My husband has been an avid cyclist and triathlete for years. He won many races, and never spent money on a fancy energy or protein bar, or supplements, to do it. In addition to regular training, good food (hello – he’s married to me) and good hydration, some of the staple snacks in his repertoire include: Bananas, fig bars, yogurt, and nuts. And yeah, he never ate a low carb diet.
I caught up with the folks at Nuts.com to discuss the importance of refueling after a workout, and posed a few questions. Here’s what they had to say:
Q: How can protein help with sports performance?
A: Primarily, protein helps to build and repair muscles. During the course of a workout your muscles experience micro tears, and one of the many benefits of consuming protein is its ability to facilitate the recovery process because muscles are made of protein filaments.
You’re essentially replenishing the amino acid building blocks of your muscle tissue by eating protein. Branched-chain amino acids (BCAAs) are particularly important because they help preserve muscle tissue during high intensity exercise. The body cannot produce them on its own despite muscle tissue being made up over a third BCAAs, so they have to be ingested. BCAAs are essential to fighting muscle breakdown and fatigue, in addition to aiding in recovery. BCAAs can also be burned as energy during endurance workouts, however protein is not a preferred source of energy for the body during workouts.
Q: How much protein is optimal?
A: This question is a little more complex, in that it depends on the lifestyle of the individual and their fitness regimen. For an athlete, ten to fifteen percent of your daily calorie intake should consist of protein. There should be sufficient room in your daily calorie intake for carbohydrates and fats, so that your body has sufficient energy to handle your workout. It is not ideal for your body to have to burn protein. The Academy of Nutrition and Dietetics in conjunction with Dietitians of Canada and the American College of Sports Medicine gave these recommendations:
- Power athletes (strength or speed): 1.2 to 1.7 grams/kilogram a day
- Endurance athletes: 1.2 to 1.4 grams/kilogram a day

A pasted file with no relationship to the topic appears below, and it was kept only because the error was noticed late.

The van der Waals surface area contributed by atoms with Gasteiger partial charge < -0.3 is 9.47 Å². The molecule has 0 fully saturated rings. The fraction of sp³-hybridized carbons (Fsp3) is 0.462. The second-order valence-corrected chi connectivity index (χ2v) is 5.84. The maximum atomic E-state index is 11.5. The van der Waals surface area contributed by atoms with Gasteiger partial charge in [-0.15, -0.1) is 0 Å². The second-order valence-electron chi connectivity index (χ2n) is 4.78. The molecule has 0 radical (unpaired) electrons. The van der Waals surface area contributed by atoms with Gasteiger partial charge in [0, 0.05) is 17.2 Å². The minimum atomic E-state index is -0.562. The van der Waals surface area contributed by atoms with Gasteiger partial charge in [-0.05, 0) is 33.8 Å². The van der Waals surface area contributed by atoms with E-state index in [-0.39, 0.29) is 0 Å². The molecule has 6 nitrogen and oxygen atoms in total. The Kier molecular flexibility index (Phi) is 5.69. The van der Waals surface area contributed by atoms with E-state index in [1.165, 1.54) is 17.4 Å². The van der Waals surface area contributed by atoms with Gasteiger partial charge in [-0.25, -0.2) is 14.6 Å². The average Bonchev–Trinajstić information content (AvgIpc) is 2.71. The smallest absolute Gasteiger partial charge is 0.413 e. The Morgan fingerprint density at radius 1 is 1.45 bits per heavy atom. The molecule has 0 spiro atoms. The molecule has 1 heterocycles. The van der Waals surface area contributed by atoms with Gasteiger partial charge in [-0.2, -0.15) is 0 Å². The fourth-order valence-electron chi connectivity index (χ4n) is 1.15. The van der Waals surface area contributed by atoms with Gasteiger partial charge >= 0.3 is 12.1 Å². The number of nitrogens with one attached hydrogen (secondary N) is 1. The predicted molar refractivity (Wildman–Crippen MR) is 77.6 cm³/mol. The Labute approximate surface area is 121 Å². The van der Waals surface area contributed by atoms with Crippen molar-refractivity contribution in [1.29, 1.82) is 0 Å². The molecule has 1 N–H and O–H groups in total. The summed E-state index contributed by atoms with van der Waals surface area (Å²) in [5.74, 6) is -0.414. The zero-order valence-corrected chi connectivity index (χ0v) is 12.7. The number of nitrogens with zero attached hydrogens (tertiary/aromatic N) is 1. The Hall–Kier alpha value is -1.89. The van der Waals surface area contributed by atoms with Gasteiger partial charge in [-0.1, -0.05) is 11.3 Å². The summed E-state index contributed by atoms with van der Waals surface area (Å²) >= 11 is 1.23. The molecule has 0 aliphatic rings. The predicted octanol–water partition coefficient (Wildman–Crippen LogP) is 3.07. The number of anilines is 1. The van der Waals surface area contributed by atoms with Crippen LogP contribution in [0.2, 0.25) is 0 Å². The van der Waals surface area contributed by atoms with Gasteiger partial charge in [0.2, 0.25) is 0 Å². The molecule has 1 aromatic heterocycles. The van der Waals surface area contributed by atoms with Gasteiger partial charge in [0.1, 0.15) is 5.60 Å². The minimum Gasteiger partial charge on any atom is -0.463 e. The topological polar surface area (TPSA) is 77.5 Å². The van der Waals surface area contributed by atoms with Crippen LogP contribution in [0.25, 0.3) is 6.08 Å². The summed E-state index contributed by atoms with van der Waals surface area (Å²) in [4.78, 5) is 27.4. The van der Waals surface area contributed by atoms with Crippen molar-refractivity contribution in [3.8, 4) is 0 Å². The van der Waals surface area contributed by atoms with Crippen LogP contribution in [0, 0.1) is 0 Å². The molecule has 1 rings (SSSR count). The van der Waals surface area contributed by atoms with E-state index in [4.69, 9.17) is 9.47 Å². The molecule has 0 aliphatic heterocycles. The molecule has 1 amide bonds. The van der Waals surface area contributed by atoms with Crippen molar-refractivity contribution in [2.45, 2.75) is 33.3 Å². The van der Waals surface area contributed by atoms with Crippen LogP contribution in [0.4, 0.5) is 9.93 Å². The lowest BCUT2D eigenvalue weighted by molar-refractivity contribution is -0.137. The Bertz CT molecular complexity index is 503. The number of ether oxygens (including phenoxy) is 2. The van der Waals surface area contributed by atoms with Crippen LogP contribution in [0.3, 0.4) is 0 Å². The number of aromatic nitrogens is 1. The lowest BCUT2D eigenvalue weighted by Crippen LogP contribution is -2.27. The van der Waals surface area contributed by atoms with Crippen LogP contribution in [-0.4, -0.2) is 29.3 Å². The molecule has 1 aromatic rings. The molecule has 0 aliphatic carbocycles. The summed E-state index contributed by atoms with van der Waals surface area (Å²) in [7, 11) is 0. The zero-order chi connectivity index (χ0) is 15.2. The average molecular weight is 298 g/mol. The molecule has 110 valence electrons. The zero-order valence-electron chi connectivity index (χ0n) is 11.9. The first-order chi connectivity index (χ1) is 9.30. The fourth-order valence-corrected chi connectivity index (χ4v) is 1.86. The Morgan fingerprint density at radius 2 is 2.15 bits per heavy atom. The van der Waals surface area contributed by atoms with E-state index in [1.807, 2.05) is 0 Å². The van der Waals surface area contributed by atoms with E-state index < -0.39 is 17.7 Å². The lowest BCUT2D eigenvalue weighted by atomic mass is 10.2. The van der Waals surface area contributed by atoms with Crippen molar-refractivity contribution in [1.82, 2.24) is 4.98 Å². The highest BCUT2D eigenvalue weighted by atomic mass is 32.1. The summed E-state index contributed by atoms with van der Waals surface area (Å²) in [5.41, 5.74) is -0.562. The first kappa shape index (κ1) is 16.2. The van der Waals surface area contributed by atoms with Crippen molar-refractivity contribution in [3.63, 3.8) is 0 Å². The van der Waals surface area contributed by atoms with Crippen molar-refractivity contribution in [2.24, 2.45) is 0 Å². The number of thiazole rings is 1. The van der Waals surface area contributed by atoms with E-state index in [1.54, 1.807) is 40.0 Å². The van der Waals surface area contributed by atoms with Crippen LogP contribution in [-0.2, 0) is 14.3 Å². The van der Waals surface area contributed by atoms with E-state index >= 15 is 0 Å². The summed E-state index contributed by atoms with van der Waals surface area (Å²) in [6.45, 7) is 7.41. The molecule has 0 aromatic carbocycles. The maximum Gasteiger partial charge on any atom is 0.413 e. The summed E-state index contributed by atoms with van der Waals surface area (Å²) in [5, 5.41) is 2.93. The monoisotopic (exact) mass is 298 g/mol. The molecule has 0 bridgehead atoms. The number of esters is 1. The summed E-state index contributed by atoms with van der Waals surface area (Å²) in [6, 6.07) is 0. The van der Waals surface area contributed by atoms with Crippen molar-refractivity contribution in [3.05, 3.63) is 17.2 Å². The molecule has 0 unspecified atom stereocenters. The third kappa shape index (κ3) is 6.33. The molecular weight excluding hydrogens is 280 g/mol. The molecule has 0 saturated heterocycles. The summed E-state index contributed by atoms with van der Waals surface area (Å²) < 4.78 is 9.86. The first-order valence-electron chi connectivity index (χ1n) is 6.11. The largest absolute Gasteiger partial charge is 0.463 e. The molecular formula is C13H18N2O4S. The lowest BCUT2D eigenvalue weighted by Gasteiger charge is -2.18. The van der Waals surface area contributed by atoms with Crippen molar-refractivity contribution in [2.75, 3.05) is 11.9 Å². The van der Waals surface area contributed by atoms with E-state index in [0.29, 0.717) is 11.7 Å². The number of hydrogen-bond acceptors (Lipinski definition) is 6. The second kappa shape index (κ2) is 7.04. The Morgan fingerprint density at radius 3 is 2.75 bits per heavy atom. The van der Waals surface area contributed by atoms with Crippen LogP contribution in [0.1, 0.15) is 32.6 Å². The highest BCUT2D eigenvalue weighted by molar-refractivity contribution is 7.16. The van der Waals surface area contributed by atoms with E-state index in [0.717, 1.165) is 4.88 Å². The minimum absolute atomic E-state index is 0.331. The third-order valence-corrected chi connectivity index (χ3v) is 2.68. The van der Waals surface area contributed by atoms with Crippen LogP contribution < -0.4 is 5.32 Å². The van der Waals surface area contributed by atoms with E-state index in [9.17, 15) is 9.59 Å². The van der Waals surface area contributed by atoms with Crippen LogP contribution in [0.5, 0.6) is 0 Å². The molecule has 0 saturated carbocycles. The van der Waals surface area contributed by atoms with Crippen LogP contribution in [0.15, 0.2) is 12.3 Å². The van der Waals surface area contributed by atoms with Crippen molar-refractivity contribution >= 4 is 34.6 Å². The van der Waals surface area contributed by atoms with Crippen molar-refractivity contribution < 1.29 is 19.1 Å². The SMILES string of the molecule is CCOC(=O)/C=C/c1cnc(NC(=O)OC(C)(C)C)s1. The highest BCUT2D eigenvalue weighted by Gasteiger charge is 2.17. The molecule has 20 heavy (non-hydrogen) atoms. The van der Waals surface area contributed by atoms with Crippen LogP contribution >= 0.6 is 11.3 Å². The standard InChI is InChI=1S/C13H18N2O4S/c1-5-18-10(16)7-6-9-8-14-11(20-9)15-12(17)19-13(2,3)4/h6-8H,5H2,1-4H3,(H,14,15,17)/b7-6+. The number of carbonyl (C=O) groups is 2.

[So to put that in perspective folks – we’re talking about 110-150 grams protein/day for a 200 pound power athlete or 85-100 grams protein/day for a 160 pound endurance athlete]
Q: Is there a certain time you should ingest them?
A: It’s a commonly held convention that consuming protein during a workout has the added benefit of jumpstarting protein synthesis – the biological process of building new and repairing damaged proteins – but that claim hasn’t been backed up by any recent study. Staying hydrated, replenishing electrolytes, and ingesting carbohydrates are the most important things to consider during a workout to affect performance.
You should, however, consume protein before a workout in your regular diet and within three hours or so of finishing a workout. Immediately following (within 30 minutes of concluding) a workout you’ll want to have a nutritious snack with a mixture of carbohydrates and protein, with a larger ratio of unrefined/unprocessed carbohydrates at about four to one to replace the energy your muscles burned during your workout. Following your snack, within three hours of finishing your workout, you should have a more protein-rich meal.
Q: Carbohydrate is really important too – what do you suggest in terms of pairing carbs with protein?
A: Carbohydrates produce glycogen, your muscles’ preferred source of energy to burn during a high-intensity workout (Alternatively, your body burns fat during low and moderate intensity workout). If an athlete doesn’t replenish glycogen stores in the body, they can experience symptoms of hypoglycemia, which include extreme exhaustion and less commonly collapsing and hallucinations.
[the dreaded bonk]
These macronutrients are critical for optimal performance. The ideal amount of each depends on the individual athlete and their body’s needs at the time and your fitness goals. The general rule of thumb is to balance the ratio of carbohydrates and proteins at three or four to one, depending on your type of workout, be it endurance or power.
Q: Does every workout require a post-workout replacement?
A: Yes! Every workout should be followed by a post-workout snack or meal, plain and simple. Working out, especially at high intensity and long intervals means that your body needs to replace crucial glycogen stores and amino acids to get you through the rest of your day. It means the difference between feeling lethargic and droning at your desk after your morning spin class and having the energy to lead a meeting.